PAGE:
This is a third post in the Smart Home series. See the previous post if you haven’t already: Last time I wrote about Zigbee and shown how to control smart home devices. In this post I want to show you one of many ways you can use to expose your HA (Home Assistant) instance to the internet.

Why expose?

All of the examples in previous posts were referring to local instance of Home Assistant. To work with it you had to be with the same network. While it’s not a problem when you are at home, there are cases when you want to access HA from the external network. Those cases include controlling the heat, accessing monitoring, switching light etc. when you are not home.

How to externalize


The first and quite common approach is to externalize the instance through your router. It is only possible if your ISP provides you with a public IP address, which means your home router is reachable from the internet. Some ISPs charge extra for that, some don’t offer it at all for individual clients, which renders this approach not suitable for some users.

Externalization using this method also brings some risks. Depending on implementation users either forward specific ports or set up a DMZ to the machine where HA is hosted.

This is a one way to go, but due to it’s limitations and potentially large surface of vulnerabilities introduced. It’s also well described already so there’s no point in me repeating the knowledge.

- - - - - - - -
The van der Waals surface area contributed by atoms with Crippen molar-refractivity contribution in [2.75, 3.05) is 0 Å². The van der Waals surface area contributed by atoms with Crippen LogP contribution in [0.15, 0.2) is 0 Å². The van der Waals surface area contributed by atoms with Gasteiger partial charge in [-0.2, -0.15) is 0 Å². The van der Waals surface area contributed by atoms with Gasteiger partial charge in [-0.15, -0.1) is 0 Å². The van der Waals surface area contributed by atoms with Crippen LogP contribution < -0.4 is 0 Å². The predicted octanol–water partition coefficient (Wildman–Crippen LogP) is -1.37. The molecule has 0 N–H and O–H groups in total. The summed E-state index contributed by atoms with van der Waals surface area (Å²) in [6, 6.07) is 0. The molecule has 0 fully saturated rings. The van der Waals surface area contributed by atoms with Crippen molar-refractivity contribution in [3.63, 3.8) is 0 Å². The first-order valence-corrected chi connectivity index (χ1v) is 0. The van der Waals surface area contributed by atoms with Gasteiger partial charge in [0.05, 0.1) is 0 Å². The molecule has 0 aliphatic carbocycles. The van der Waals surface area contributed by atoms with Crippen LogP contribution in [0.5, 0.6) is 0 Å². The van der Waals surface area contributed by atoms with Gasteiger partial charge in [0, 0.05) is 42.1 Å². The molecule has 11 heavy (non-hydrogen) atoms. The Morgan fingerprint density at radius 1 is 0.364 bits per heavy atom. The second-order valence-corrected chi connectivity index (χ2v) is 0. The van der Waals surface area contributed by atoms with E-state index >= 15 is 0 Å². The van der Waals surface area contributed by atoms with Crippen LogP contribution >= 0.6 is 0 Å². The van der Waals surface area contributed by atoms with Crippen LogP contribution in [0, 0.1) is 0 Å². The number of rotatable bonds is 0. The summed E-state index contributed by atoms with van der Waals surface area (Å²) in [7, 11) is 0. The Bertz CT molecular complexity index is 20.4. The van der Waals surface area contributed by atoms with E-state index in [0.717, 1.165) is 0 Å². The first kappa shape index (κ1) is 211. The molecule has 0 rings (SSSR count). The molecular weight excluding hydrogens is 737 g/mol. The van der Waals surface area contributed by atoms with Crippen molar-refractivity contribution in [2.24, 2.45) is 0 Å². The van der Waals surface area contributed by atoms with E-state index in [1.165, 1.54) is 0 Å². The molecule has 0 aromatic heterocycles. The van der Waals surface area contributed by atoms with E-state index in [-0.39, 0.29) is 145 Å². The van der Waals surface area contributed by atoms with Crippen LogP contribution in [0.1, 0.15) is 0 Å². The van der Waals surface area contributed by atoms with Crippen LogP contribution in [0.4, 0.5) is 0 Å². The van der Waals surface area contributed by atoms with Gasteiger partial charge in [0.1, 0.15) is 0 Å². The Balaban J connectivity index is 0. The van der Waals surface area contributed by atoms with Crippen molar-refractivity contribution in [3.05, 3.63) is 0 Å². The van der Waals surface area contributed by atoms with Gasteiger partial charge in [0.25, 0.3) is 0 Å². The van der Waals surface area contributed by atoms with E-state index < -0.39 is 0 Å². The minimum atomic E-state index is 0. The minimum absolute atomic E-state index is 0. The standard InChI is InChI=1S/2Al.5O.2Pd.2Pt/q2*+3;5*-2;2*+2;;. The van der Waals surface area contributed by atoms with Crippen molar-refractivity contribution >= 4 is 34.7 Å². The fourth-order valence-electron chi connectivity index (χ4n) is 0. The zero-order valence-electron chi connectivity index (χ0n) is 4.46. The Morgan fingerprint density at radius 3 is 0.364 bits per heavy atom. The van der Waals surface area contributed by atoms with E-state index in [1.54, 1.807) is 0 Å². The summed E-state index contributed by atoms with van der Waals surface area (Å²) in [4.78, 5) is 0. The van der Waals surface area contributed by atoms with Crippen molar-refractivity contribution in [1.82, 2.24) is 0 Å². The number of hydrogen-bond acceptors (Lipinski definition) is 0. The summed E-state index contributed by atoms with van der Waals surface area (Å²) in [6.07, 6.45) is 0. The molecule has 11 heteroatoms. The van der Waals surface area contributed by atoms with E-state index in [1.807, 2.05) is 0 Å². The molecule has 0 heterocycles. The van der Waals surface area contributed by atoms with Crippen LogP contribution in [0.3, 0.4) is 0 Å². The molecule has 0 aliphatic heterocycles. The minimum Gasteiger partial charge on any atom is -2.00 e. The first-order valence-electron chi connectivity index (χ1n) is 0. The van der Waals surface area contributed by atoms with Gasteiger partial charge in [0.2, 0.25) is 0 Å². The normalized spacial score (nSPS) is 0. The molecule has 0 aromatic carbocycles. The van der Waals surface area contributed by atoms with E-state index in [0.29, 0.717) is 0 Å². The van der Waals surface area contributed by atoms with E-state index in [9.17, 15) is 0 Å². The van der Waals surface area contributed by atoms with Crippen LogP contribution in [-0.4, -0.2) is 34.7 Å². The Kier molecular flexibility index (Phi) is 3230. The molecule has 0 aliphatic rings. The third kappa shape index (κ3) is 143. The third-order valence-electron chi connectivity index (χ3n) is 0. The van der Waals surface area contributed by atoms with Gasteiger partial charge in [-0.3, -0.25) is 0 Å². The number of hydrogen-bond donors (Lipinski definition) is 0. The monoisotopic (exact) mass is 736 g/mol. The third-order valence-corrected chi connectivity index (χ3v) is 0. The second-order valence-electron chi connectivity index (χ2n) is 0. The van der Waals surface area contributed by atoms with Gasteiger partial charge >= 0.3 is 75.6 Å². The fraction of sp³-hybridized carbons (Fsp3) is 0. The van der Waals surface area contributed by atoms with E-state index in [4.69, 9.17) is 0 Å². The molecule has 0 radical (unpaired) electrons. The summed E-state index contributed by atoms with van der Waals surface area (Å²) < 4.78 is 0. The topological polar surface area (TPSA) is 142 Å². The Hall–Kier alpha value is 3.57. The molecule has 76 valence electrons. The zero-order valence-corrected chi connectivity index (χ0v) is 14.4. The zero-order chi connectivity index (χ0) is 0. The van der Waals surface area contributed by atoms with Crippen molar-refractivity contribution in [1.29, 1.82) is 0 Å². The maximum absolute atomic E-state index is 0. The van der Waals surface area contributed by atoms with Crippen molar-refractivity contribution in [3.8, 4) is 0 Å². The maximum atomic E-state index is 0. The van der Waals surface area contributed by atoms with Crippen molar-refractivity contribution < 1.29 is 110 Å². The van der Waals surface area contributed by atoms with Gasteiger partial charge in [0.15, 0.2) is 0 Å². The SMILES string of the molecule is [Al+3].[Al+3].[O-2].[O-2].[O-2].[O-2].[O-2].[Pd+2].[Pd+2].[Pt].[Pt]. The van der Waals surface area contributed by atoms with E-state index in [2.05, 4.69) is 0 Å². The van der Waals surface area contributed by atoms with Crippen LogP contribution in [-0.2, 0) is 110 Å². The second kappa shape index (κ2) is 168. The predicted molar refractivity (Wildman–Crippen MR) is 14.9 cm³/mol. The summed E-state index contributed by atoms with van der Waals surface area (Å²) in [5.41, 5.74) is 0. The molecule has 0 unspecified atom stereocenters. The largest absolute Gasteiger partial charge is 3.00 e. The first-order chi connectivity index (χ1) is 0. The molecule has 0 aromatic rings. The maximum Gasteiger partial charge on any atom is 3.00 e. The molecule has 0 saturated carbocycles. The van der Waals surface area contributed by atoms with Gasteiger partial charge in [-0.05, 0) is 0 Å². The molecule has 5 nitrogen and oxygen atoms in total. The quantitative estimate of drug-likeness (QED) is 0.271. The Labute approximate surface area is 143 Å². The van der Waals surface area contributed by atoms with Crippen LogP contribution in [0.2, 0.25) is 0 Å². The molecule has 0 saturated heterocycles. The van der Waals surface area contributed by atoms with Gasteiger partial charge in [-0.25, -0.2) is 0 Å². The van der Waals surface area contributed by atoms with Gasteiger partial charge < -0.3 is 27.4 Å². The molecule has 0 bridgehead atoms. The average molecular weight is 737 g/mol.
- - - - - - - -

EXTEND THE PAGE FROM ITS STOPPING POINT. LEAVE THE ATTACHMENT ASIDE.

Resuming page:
Instead I want to share a different approach, based on reverse ssh tunnel and an reverse proxy.

Reverse Proxy


Reverse proxy approach doesn’t require the public IP, instead it uses a VPS. If you have decided to self host there’s a good chance you already have one. Otherwise you can either buy the cheapest one you can find or ask a friend who has one to help you with that.

Before digging down to the implementation, let’s see the solution architecture:

architecture overview

The whole thing works because VPS is externally available, and once it receives traffic for a specific domain, it’s forwarded to the HA instance. VPS can access the HA instance thanks to the tunnel, initialized from the private HA network, but thanks to it’s reverse nature it allows the traffic to go back there from VPS.


There are two components to be implemented: reverse proxy and ssh tunnel. Let’s start with proxy.

Reverse Proxy

The reverse proxy can be set up in many ways. My preference here is Caddy server. To forward the traffic to reverse tunnel, you can use a following snippet: {

Quite simple ain’t it? This snippet assumes your reverse tunnel is exposed on port 9090 and that your subdomain is

If you wish to introduce an additional layer of security, you can add Basic Auth, so before accessing the instance you’ll need to provide extra pair of login and password. This makes brute force attacks against your instance much more difficult.

To implement that, you need to generate password, for that you can use caddy hash-password and use the generated password like this: {
  basicauth * {
    MyBasicAuthUserName JDJhJDE0JGc0YUYzZGVSZklkYjBHOFM2MGtCSy45Rm9vUkYydkFwbjRZU0tVejl6VU1OVlJ6cXhNZXBx